At 10,582 square kilometers (4,086 sq mi), the Salar de Uyuni (or Salar de Tunupa) is the largest salt flat in the world. It is located in the Potosi and Oruro departments in southwest Bolivia, near the crest of the Andes, and is elevated 3,656 meters (11,995 ft) above the mean sea level.
The Salar was formed as a result of transformations between several prehistoric lakes. It is covered by a few meters of salt crust, which has an extraordinary flatness with the average altitude variations within one meter over the entire area of the Salar. The crust serves as a source of salt and covers a pool of brine, which is exceptionally rich in lithium. It contains 50 to 70% of the world’s lithium reserves, which is in the process of being extracted. [Source]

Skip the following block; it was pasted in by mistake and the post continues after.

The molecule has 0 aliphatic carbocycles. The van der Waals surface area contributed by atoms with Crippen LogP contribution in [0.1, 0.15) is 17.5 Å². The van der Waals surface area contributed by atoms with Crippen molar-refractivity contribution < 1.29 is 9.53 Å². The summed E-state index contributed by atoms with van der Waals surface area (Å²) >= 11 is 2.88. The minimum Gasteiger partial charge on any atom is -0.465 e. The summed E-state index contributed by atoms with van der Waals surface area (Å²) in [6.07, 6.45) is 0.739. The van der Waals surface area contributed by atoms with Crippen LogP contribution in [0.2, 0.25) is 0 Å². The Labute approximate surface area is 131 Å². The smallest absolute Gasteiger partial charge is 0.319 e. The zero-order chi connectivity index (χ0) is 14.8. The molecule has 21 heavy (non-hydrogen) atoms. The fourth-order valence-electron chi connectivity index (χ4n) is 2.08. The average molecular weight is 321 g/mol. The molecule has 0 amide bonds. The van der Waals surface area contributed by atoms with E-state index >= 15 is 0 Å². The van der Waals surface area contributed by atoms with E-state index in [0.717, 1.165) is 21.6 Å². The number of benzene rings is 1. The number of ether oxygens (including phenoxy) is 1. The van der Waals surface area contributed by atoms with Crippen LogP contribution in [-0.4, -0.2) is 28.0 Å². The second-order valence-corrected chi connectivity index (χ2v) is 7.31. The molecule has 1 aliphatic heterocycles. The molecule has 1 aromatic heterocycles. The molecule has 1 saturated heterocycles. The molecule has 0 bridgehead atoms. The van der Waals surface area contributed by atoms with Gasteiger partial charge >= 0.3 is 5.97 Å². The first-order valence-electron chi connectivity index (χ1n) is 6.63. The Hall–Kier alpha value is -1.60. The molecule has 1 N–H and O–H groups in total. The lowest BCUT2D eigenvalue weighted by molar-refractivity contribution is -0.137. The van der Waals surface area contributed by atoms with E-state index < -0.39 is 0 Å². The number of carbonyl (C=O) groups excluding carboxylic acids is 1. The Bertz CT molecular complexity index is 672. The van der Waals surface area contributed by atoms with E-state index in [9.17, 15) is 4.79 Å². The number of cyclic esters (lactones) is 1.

The large area, clear skies and exceptional surface flatness make the Salar an ideal object for calibrating the altimeters of the Earth observation satellites. It also makes for one very giant natural mirror after a rainstorm. It takes the perfect amount of rainfall to create such reflective beauty, but when it happens the cameras come out in full force.
Below you will find an incredible gallery of reflection images by photographer Takaki Watanabe. The series give you a great sense of just how vast (and flat!) this surface is and how reflective it can get.
[Dadi360.com via Gizmodo, My Modern Met, @julianwrong]
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